15 Terrifying Prehistoric Creatures That Aren’t Dinosaurs

When we think of prehistoric beasts, dinosaurs often come to mind first. But the ancient world was filled with many other terrifying creatures that would give even the fiercest dinosaurs a run for their money. Let’s dive into the murky waters and dense forests of prehistory to meet some of these nightmarish animals that once roamed our planet.


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Imagine a great white shark, but three times bigger. That’s the Megalodon. This massive shark lived from about 23 to 3.6 million years ago and could grow up to 60 feet long. Its jaws were strong enough to crush a whale’s skull, and its teeth were the size of a human hand. Scientists think Megalodon went extinct because the oceans cooled, and its prey died out.


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Titanoboa was a snake so big it makes anacondas look like garden hoses. It lived about 60-58 million years ago and could grow up to 42 feet long. That’s longer than a school bus! This monster snake weighed over a ton and could crush and eat crocodiles. Titanoboa thrived in the hot, humid jungles of what is now Colombia.


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If you’re scared of bugs, you might want to skip this one. Arthropleura was a millipede-like creature that lived 315 to 299 million years ago. It could grow up to 8.5 feet long and 1.5 feet wide. That’s bigger than many modern-day crocodiles! Despite its scary size, Arthropleura was a plant-eater. It lived in the swampy forests of what is now North America and Scotland.


Dunkleosteus was like a tank of the ancient seas. This armored fish lived 382-358 million years ago and could grow up to 30 feet long. Instead of teeth, it had sharp bony plates in its jaws. These plates could snap shut with the force of a hydraulic press, easily cutting through the armor of other sea creatures. Dunkleosteus was the top predator of its time.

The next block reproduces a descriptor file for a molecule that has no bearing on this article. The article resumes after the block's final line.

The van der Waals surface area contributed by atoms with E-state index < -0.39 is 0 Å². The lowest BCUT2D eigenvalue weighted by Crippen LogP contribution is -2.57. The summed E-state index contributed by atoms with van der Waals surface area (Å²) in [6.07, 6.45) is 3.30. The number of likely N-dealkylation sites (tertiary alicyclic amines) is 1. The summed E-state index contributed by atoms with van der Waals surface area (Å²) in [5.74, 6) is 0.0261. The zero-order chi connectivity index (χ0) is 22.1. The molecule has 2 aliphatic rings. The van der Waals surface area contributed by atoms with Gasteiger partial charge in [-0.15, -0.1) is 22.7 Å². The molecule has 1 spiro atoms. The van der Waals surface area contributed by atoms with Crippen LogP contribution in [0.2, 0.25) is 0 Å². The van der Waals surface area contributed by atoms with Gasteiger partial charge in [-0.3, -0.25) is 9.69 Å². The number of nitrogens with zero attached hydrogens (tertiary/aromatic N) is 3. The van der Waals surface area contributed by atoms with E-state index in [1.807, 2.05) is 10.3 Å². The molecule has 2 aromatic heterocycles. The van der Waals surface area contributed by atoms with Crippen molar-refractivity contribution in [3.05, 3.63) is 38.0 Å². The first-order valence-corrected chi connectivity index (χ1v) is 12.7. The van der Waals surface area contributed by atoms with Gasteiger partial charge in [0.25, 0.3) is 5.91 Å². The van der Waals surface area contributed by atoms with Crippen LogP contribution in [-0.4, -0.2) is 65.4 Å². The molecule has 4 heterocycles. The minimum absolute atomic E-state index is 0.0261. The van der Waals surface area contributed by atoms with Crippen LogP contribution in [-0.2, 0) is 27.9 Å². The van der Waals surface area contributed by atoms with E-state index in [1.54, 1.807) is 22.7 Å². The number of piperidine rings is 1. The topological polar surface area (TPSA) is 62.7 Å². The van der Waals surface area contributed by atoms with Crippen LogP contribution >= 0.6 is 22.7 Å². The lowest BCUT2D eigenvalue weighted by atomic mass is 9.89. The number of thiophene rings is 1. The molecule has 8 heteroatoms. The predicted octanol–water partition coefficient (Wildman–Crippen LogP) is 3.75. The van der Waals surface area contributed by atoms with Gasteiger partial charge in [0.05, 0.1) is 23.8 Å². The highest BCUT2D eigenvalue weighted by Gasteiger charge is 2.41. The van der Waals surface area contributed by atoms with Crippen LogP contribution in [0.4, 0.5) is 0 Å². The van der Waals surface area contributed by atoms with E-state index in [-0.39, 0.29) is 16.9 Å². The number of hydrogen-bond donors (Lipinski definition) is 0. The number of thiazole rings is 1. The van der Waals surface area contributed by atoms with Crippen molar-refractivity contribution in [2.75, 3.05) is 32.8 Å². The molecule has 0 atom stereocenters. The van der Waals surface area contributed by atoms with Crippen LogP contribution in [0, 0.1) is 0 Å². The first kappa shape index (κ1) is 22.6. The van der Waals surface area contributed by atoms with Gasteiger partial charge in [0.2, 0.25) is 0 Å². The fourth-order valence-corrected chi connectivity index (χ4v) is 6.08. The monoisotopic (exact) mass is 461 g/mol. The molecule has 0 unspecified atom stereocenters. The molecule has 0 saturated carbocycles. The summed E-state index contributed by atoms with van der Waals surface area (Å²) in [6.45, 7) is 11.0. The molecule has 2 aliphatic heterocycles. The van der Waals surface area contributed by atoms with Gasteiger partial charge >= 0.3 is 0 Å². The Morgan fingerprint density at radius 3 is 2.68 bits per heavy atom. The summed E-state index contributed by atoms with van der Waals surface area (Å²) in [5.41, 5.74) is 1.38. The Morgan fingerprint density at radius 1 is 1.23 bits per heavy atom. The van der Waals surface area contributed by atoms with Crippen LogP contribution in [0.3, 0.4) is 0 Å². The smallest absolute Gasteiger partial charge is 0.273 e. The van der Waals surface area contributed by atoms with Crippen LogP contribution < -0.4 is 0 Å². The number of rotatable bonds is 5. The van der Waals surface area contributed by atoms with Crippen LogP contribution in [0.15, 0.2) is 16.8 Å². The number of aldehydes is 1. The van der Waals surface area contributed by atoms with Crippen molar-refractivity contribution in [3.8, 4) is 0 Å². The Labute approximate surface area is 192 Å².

Quetzalcoatlus was a pterosaur (flying reptile) that lived at the end of the dinosaur age. It had a wingspan of up to 36 feet – as wide as a small plane! Despite its huge size, Quetzalcoatlus probably weighed only about 155-250 pounds, thanks to its hollow bones. It used its long beak to catch fish and small animals on the ground.


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Basilosaurus was an early whale that lived about 40-34 million years ago. It was huge, growing up to 60 feet long. Unlike modern whales, Basilosaurus had small back legs and a long, snake-like body. It was a fierce predator, eating fish, sharks, and even other whales. Its name means “king lizard,” because when it was first discovered, scientists thought it was a reptile!


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Smilodon, often called the saber-toothed tiger, was a big cat that lived until about 10,000 years ago. It had huge canine teeth that could grow up to 7 inches long. These saber teeth were great for slicing through the soft parts of its prey. Smilodon was about the size of a modern lion but more heavily built. It probably hunted in packs, taking down large prey like bison and camels.